By Ian MacAllen on Monday, April 25th, 2016 at 9:04 am
The protagonist of J.R. Thornton’s debut novel, Beautiful Country, has a lot in common with the recent Harvard graduate. Chase Robertson is a fourteen-year-old tennis player training with the Beijing national team, a similar experience to Thornton’s own time playing tennis in China. The novel was first released there several years ago and recently brought to the United States by Harper Collins. Thornton launched the American version of the novel at Powerhouse Arena in Brooklyn.
Thornton describes China during his time there as a transitional period for the nation. A decade ago, the free market was beginning to take hold in a lot of areas of Chinese life, but old institutions like the tennis team remained rooted in traditional communist values. In the Communist system, the team’s players were chosen based only on their skill and merit as players. The best who qualified received training regardless of where they came from.
Young players would be assessed and recruited to play tennis in early childhood. They would be brought to the tennis center and trained every day. School was not an option, only tennis practice. Each year the weaker players were cut from the team. By then, they had no education and no skills other than tennis.
Since getting cut from the team meant an end to training, many of the players lied about their age in order to remain in a younger division. It was a fact they were very open about. They might officially be several years younger than they really were, just to gain an edge. For Thornton, it was an attitude that he didn’t quite understand in sportsmanship. He spent a lot of time growing up in England where sportsmanship is taken quite seriously, he explains. Only later did he eventually understand the nature of these kids’ lives.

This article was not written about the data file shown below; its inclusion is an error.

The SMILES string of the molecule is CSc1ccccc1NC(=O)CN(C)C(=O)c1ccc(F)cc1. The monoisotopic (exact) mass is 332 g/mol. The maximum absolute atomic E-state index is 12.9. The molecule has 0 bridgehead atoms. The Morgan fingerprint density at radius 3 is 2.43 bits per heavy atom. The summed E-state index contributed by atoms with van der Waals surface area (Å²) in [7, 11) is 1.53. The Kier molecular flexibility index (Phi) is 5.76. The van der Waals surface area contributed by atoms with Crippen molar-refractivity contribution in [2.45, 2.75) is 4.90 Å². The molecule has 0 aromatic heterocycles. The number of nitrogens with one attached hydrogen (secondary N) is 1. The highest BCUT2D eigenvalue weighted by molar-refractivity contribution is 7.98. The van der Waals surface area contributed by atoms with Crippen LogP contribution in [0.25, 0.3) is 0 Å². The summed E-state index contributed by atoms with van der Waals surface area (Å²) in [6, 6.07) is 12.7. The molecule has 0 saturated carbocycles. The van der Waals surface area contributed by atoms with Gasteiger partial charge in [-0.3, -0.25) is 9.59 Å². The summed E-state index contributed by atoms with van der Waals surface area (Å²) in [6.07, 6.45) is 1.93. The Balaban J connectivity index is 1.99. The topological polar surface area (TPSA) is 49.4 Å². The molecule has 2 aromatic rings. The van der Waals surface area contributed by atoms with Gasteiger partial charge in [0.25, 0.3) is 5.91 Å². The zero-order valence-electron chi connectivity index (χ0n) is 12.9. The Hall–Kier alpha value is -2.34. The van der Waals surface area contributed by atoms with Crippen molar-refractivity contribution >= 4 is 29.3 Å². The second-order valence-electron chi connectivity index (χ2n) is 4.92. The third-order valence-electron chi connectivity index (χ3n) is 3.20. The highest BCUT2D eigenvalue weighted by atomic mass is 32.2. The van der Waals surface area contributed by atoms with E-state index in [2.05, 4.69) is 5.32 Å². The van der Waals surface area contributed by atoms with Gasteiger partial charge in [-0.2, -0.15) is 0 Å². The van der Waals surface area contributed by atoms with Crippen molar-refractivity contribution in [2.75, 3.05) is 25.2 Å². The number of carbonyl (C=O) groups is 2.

Thornton was always impressed by the work ethic of the Chinese players. He was also struck by the hopelessness of their situation. He also says that his experience in China was very different than the kinds of things he read about the nation in the United States. In the US, China was portrayed as an economic juggernaut, and that was one side of China, but then he also saw people without running water.
While the novel draws on his own experience, he chose to write it as a novel in order to make it easier for other people to consume. The early drafts began more like a memoir. He wrote it as a class project for his high school before putting it aside. In college he came back to the manuscript after having enrolled in creative writing classes. He shifted the manuscript to fiction because that allowed him more room to explore.
When the novel was published in China, it had to first get approval of the censorship board. Thornton says he was somewhat surprised over what sections they censored and what sections they left alone. They did not take issue with any of the broad criticisms in the novel, but they often would pick at specifics. A phrase like “dirty street” would become simply “street.” Thornton says censors are particularly skilled at flipping the meaning of sentences to produce a more positive idea.
The title Beautiful Country is a result of Chinese translation of America. But it also has a double meaning because the characters want to see an idealized version of both nations. Thornton explains that it’s necessary to talk about the bad things in order to talk about the good. “I wanted a positive title so you leave with a positive message.”
Tuesday, April 19, 2016
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